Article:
Introduction: Jerkied / Candied Bacon
The goal of this ible is to show you how to make candied bacon / jerky. I will stop adding the /jerky, it's just that it is the same process up to the point where you candy it; so in fact you end up candying the bacon jerky. So if you want to make bacon jerky, just follow my steps and then quit half way through! :)
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Step 1: Making Jerky: Crash Course
So normally when you make jerky, you choose a lean meat and marinate / brine / season it first. In fact, many brines will chemically pre-cook the meat, giving it a double dose of natural preservation! However, the key word there was LEAN.
Fat does not dry at the same rate as meat, and so because of the extra time required to make sure the fat is humidity-free and does not moisturize your meat (and thus allow bacteria to grow), the process is slightly longer for bacon. This is also why, as you will see, I add a few hot-water rinsing steps to make sure that some of the surface oils get removed to allow for better permeability. In the same vein, I do prefer pre-drying my bacon before I sweeten it to make sure that even if the sugar crystals that form make the dehydration less than absolutely perfect the second time around, I can know that it had already been thoroughly dried and cooked at low temperature, meaning it is not trapping any bacteria in there.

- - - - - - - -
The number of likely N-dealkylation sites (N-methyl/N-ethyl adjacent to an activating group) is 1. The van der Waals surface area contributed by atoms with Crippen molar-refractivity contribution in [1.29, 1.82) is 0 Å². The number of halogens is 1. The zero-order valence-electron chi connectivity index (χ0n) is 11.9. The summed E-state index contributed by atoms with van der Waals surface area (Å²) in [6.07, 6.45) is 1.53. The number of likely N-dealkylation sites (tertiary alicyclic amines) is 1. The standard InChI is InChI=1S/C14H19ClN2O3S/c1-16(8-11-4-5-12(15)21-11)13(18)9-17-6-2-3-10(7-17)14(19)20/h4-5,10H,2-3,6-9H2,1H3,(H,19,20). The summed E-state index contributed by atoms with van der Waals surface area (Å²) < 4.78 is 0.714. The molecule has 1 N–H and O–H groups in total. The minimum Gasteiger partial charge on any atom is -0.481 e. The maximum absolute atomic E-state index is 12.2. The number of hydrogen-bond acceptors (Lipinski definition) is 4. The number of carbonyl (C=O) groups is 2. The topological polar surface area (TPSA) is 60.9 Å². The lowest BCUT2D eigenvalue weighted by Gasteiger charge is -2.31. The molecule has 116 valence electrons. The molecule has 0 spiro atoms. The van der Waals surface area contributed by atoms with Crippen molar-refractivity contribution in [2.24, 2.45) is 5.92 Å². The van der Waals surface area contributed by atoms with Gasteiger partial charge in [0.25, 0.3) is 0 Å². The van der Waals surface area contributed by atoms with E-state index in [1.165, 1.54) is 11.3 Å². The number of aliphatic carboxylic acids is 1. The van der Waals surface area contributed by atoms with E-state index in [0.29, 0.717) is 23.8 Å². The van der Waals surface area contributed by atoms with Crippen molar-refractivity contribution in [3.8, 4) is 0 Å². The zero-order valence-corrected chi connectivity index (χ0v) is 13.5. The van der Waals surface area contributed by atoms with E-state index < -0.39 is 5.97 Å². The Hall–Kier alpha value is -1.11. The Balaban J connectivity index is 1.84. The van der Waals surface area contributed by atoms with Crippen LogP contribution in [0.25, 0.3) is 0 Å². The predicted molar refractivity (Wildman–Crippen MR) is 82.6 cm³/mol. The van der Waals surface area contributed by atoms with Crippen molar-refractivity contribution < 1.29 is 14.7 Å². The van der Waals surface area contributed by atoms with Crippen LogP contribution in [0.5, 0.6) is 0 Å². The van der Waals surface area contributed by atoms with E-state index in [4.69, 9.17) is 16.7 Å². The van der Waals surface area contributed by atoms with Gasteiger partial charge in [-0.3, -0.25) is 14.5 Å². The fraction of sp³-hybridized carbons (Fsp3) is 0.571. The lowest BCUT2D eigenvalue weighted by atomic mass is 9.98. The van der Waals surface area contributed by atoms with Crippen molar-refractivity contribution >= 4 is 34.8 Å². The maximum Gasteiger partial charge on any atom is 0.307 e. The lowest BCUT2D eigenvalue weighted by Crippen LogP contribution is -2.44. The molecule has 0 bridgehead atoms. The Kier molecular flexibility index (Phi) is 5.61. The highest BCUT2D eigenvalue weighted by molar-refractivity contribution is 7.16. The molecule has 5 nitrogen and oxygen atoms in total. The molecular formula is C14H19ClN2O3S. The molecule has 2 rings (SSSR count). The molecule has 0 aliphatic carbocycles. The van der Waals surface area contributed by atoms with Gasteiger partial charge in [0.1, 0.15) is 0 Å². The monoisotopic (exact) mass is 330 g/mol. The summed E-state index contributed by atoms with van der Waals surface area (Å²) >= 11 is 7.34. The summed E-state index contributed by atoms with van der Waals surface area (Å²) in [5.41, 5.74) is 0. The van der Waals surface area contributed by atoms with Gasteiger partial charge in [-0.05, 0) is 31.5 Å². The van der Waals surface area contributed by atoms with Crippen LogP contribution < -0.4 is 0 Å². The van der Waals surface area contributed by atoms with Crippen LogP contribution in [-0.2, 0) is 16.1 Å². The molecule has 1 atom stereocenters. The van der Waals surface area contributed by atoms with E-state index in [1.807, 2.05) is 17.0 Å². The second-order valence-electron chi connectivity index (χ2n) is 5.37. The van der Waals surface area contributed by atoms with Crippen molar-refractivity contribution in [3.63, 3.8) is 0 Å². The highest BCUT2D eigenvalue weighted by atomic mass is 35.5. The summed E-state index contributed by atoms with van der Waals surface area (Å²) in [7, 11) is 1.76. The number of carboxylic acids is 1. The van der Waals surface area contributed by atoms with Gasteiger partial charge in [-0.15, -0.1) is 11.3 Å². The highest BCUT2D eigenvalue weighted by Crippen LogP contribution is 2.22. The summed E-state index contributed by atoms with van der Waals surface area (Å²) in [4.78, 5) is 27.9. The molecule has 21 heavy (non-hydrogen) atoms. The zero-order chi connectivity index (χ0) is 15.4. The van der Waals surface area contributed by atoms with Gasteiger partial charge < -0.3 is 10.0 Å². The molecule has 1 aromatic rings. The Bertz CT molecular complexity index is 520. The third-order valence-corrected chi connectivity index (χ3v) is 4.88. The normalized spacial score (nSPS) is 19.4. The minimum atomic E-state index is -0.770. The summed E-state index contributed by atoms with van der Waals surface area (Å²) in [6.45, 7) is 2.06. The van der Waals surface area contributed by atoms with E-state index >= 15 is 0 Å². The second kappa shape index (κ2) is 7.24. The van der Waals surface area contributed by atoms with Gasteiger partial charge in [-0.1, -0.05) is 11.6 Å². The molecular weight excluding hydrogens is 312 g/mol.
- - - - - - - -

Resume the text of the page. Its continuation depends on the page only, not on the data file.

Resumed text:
Step 2: Material
What you will need for this
- A food dehydrator. I recommend a square sheet style one, they are very easy to handle and clean.
- It is important that it reach at least 60 degrees Celcius (around 145F), because that is the temperature required for low-temperature cooking / killing bacteria.
- The bigger ones have more racks and more watts, but also cost more upfront and to run. To give you an idea, my 4 rack model from the late 80's does 2lbs of bacon quite nicely; so get what fits your needs.
Some side notes on the choice of meat. First, avoid poultry. Second (back to bacon), this time around I used regular store bought bacon. Despite costing more, it is much thinner than what I get from my butcher. However, it also dehydrates about 4x faster. If you do this with extra thick cuts, it will taste much better, but also expect to use 2-3 days per phase instead of 12-24 hours; this becomes a week long endeavour instead of a weekend project.
Step 3: Soak It!
- First, soak it in cold water for about 20 minutes if you want to remove the extra salt (or not).
- Secondly, use very hot tap water and give it a few quick rinses. The point of this is to remove the fat/oil that covers the surfaces. It won't affect the large fatty parts much, and that's not the goal. We want to make sure that the oil on the meat and the fatty tissue does not impede the drying process.
- Drain, and move on.
Step 4: Prep the Machine and Stack the Meat!
Add parchemint paper on the racks. This paper is breathable enough, but will still prevent drips and make clean up much easier.